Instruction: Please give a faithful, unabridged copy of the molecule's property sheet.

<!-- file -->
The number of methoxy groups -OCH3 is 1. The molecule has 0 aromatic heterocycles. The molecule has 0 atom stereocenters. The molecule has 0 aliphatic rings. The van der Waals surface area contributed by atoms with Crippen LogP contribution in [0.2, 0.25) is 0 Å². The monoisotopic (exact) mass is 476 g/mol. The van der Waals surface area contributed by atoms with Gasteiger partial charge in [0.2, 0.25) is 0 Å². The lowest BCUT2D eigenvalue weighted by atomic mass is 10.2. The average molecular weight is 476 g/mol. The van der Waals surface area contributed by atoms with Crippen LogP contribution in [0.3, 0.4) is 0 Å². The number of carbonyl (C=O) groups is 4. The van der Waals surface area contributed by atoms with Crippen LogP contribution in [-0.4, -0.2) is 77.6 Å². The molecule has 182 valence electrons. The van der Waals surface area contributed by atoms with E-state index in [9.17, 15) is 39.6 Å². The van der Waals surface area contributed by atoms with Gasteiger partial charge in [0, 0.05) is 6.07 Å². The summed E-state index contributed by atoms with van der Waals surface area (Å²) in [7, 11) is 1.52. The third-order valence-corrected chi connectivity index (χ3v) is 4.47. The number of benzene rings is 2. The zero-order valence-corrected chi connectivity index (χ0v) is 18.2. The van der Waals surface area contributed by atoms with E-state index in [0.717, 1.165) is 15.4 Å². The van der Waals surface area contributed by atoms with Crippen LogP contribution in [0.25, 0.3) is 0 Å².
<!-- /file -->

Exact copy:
The number of methoxy groups -OCH3 is 1. The molecule has 0 aromatic heterocycles. The molecule has 0 atom stereocenters. The molecule has 0 aliphatic rings. The van der Waals surface area contributed by atoms with Crippen LogP contribution in [0.2, 0.25) is 0 Å². The monoisotopic (exact) mass is 476 g/mol. The van der Waals surface area contributed by atoms with Gasteiger partial charge in [0.2, 0.25) is 0 Å². The lowest BCUT2D eigenvalue weighted by atomic mass is 10.2. The average molecular weight is 476 g/mol. The van der Waals surface area contributed by atoms with Crippen LogP contribution in [0.3, 0.4) is 0 Å². The number of carbonyl (C=O) groups is 4. The van der Waals surface area contributed by atoms with Crippen LogP contribution in [-0.4, -0.2) is 77.6 Å². The molecule has 182 valence electrons. The van der Waals surface area contributed by atoms with E-state index in [9.17, 15) is 39.6 Å². The van der Waals surface area contributed by atoms with Gasteiger partial charge in [0, 0.05) is 6.07 Å². The summed E-state index contributed by atoms with van der Waals surface area (Å²) in [7, 11) is 1.52. The third-order valence-corrected chi connectivity index (χ3v) is 4.47. The number of benzene rings is 2. The zero-order valence-corrected chi connectivity index (χ0v) is 18.2. The van der Waals surface area contributed by atoms with E-state index in [0.717, 1.165) is 15.4 Å². The van der Waals surface area contributed by atoms with Crippen LogP contribution in [0.25, 0.3) is 0 Å².